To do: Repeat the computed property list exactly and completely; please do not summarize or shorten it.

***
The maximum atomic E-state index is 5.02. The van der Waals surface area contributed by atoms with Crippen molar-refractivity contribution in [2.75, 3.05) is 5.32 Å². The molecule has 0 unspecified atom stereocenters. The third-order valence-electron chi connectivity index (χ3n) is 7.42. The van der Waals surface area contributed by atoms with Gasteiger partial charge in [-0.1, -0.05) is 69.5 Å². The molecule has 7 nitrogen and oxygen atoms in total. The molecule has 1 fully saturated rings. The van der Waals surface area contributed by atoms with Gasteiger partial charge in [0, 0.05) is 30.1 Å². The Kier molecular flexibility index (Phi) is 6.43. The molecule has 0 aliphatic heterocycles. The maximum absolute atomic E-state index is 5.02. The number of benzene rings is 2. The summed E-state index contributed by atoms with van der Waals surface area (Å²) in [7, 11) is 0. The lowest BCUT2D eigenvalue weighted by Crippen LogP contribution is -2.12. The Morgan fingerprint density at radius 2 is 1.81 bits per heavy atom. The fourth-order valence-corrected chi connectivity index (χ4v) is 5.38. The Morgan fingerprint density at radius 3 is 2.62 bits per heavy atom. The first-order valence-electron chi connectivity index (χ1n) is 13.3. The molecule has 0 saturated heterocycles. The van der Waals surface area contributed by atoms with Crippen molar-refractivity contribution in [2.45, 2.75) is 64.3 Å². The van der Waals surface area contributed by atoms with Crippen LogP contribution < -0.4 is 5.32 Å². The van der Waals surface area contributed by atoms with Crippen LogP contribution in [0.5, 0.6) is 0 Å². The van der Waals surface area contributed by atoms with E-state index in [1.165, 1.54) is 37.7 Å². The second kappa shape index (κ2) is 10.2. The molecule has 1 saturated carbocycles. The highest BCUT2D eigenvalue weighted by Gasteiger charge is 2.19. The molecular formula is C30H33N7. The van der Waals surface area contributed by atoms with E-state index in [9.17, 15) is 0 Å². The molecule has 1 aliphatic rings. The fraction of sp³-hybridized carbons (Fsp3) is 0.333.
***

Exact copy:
The maximum atomic E-state index is 5.02. The van der Waals surface area contributed by atoms with Crippen molar-refractivity contribution in [2.75, 3.05) is 5.32 Å². The molecule has 0 unspecified atom stereocenters. The third-order valence-electron chi connectivity index (χ3n) is 7.42. The van der Waals surface area contributed by atoms with Gasteiger partial charge in [-0.1, -0.05) is 69.5 Å². The molecule has 7 nitrogen and oxygen atoms in total. The molecule has 1 fully saturated rings. The van der Waals surface area contributed by atoms with Gasteiger partial charge in [0, 0.05) is 30.1 Å². The Kier molecular flexibility index (Phi) is 6.43. The molecule has 0 aliphatic heterocycles. The maximum absolute atomic E-state index is 5.02. The number of benzene rings is 2. The summed E-state index contributed by atoms with van der Waals surface area (Å²) in [7, 11) is 0. The lowest BCUT2D eigenvalue weighted by Crippen LogP contribution is -2.12. The Morgan fingerprint density at radius 2 is 1.81 bits per heavy atom. The fourth-order valence-corrected chi connectivity index (χ4v) is 5.38. The Morgan fingerprint density at radius 3 is 2.62 bits per heavy atom. The first-order valence-electron chi connectivity index (χ1n) is 13.3. The molecule has 0 saturated heterocycles. The van der Waals surface area contributed by atoms with Crippen molar-refractivity contribution in [2.45, 2.75) is 64.3 Å². The van der Waals surface area contributed by atoms with Crippen LogP contribution < -0.4 is 5.32 Å². The van der Waals surface area contributed by atoms with Crippen LogP contribution in [0.5, 0.6) is 0 Å². The van der Waals surface area contributed by atoms with E-state index in [1.165, 1.54) is 37.7 Å². The second kappa shape index (κ2) is 10.2. The molecule has 1 saturated carbocycles. The highest BCUT2D eigenvalue weighted by Gasteiger charge is 2.19. The molecular formula is C30H33N7. The van der Waals surface area contributed by atoms with E-state index in [9.17, 15) is 0 Å². The molecule has 1 aliphatic rings. The fraction of sp³-hybridized carbons (Fsp3) is 0.333.